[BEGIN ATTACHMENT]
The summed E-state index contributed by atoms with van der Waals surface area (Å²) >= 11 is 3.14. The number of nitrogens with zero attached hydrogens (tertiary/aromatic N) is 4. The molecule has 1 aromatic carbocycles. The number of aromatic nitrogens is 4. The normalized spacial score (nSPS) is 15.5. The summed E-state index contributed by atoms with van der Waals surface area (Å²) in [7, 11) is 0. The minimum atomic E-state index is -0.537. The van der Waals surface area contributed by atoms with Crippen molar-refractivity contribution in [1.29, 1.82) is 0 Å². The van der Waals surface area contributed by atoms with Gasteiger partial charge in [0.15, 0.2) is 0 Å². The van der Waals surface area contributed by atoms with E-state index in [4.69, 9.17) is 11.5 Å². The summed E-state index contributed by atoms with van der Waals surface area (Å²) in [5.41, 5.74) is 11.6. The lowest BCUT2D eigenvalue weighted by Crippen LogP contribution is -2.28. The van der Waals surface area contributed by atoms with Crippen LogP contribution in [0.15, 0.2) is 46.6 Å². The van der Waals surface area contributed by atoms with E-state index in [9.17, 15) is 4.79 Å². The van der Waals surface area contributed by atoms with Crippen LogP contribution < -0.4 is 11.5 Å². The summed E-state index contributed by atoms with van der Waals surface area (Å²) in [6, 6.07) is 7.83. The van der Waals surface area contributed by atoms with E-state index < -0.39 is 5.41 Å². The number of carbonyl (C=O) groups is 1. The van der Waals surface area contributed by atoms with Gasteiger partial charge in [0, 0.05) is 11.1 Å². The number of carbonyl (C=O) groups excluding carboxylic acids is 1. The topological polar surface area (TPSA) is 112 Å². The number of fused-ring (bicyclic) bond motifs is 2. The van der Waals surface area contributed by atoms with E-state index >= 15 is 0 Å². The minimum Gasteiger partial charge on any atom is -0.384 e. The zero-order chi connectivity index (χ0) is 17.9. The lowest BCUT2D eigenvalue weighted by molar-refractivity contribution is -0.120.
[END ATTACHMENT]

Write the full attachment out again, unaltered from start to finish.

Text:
The summed E-state index contributed by atoms with van der Waals surface area (Å²) >= 11 is 3.14. The number of nitrogens with zero attached hydrogens (tertiary/aromatic N) is 4. The molecule has 1 aromatic carbocycles. The number of aromatic nitrogens is 4. The normalized spacial score (nSPS) is 15.5. The summed E-state index contributed by atoms with van der Waals surface area (Å²) in [7, 11) is 0. The minimum atomic E-state index is -0.537. The van der Waals surface area contributed by atoms with Crippen molar-refractivity contribution in [1.29, 1.82) is 0 Å². The van der Waals surface area contributed by atoms with Gasteiger partial charge in [0.15, 0.2) is 0 Å². The van der Waals surface area contributed by atoms with E-state index in [4.69, 9.17) is 11.5 Å². The summed E-state index contributed by atoms with van der Waals surface area (Å²) in [5.41, 5.74) is 11.6. The lowest BCUT2D eigenvalue weighted by Crippen LogP contribution is -2.28. The van der Waals surface area contributed by atoms with Crippen LogP contribution in [0.15, 0.2) is 46.6 Å². The van der Waals surface area contributed by atoms with E-state index in [9.17, 15) is 4.79 Å². The van der Waals surface area contributed by atoms with Crippen LogP contribution < -0.4 is 11.5 Å². The summed E-state index contributed by atoms with van der Waals surface area (Å²) in [6, 6.07) is 7.83. The van der Waals surface area contributed by atoms with E-state index < -0.39 is 5.41 Å². The number of carbonyl (C=O) groups is 1. The van der Waals surface area contributed by atoms with Gasteiger partial charge in [0, 0.05) is 11.1 Å². The number of carbonyl (C=O) groups excluding carboxylic acids is 1. The topological polar surface area (TPSA) is 112 Å². The number of fused-ring (bicyclic) bond motifs is 2. The van der Waals surface area contributed by atoms with E-state index >= 15 is 0 Å². The minimum Gasteiger partial charge on any atom is -0.384 e. The zero-order chi connectivity index (χ0) is 17.9. The lowest BCUT2D eigenvalue weighted by molar-refractivity contribution is -0.120.